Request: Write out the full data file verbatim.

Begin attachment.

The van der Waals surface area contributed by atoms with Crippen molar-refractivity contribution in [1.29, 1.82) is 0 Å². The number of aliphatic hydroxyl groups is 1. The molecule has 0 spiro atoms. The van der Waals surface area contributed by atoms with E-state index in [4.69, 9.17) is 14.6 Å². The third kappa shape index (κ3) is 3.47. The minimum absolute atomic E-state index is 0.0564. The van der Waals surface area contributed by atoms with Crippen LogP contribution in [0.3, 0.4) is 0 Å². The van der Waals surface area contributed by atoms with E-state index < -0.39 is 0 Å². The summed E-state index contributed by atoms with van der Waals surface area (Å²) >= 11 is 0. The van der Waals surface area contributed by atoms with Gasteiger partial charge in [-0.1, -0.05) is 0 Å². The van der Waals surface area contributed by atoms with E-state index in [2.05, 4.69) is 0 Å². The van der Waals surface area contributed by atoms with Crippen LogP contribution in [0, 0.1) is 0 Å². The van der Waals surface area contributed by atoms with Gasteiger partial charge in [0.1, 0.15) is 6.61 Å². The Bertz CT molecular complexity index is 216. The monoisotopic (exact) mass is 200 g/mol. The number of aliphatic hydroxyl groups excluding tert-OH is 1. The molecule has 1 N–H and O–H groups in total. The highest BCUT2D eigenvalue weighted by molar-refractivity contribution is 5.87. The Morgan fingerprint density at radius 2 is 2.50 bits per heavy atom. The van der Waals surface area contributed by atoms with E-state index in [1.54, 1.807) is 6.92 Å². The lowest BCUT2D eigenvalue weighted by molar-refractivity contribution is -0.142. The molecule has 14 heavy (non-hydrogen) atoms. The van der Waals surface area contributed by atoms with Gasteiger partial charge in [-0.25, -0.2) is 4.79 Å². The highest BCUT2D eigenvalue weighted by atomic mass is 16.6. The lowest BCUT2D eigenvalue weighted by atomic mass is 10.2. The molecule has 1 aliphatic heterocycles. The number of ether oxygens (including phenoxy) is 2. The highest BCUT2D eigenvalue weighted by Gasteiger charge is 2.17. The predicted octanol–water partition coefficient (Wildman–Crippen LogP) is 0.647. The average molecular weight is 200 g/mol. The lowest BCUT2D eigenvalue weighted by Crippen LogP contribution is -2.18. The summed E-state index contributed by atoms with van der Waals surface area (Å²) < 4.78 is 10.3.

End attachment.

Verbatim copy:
The van der Waals surface area contributed by atoms with Crippen molar-refractivity contribution in [1.29, 1.82) is 0 Å². The number of aliphatic hydroxyl groups is 1. The molecule has 0 spiro atoms. The van der Waals surface area contributed by atoms with E-state index in [4.69, 9.17) is 14.6 Å². The third kappa shape index (κ3) is 3.47. The minimum absolute atomic E-state index is 0.0564. The van der Waals surface area contributed by atoms with Crippen LogP contribution in [0.3, 0.4) is 0 Å². The van der Waals surface area contributed by atoms with E-state index < -0.39 is 0 Å². The summed E-state index contributed by atoms with van der Waals surface area (Å²) >= 11 is 0. The van der Waals surface area contributed by atoms with Gasteiger partial charge in [-0.1, -0.05) is 0 Å². The van der Waals surface area contributed by atoms with E-state index in [2.05, 4.69) is 0 Å². The van der Waals surface area contributed by atoms with Crippen LogP contribution in [0, 0.1) is 0 Å². The van der Waals surface area contributed by atoms with Gasteiger partial charge in [0.1, 0.15) is 6.61 Å². The Bertz CT molecular complexity index is 216. The monoisotopic (exact) mass is 200 g/mol. The number of aliphatic hydroxyl groups excluding tert-OH is 1. The molecule has 1 N–H and O–H groups in total. The highest BCUT2D eigenvalue weighted by molar-refractivity contribution is 5.87. The Morgan fingerprint density at radius 2 is 2.50 bits per heavy atom. The van der Waals surface area contributed by atoms with E-state index in [1.54, 1.807) is 6.92 Å². The lowest BCUT2D eigenvalue weighted by molar-refractivity contribution is -0.142. The molecule has 14 heavy (non-hydrogen) atoms. The van der Waals surface area contributed by atoms with Gasteiger partial charge in [-0.25, -0.2) is 4.79 Å². The highest BCUT2D eigenvalue weighted by atomic mass is 16.6. The lowest BCUT2D eigenvalue weighted by atomic mass is 10.2. The molecule has 1 aliphatic heterocycles. The number of ether oxygens (including phenoxy) is 2. The highest BCUT2D eigenvalue weighted by Gasteiger charge is 2.17. The predicted octanol–water partition coefficient (Wildman–Crippen LogP) is 0.647. The average molecular weight is 200 g/mol. The lowest BCUT2D eigenvalue weighted by Crippen LogP contribution is -2.18. The summed E-state index contributed by atoms with van der Waals surface area (Å²) < 4.78 is 10.3.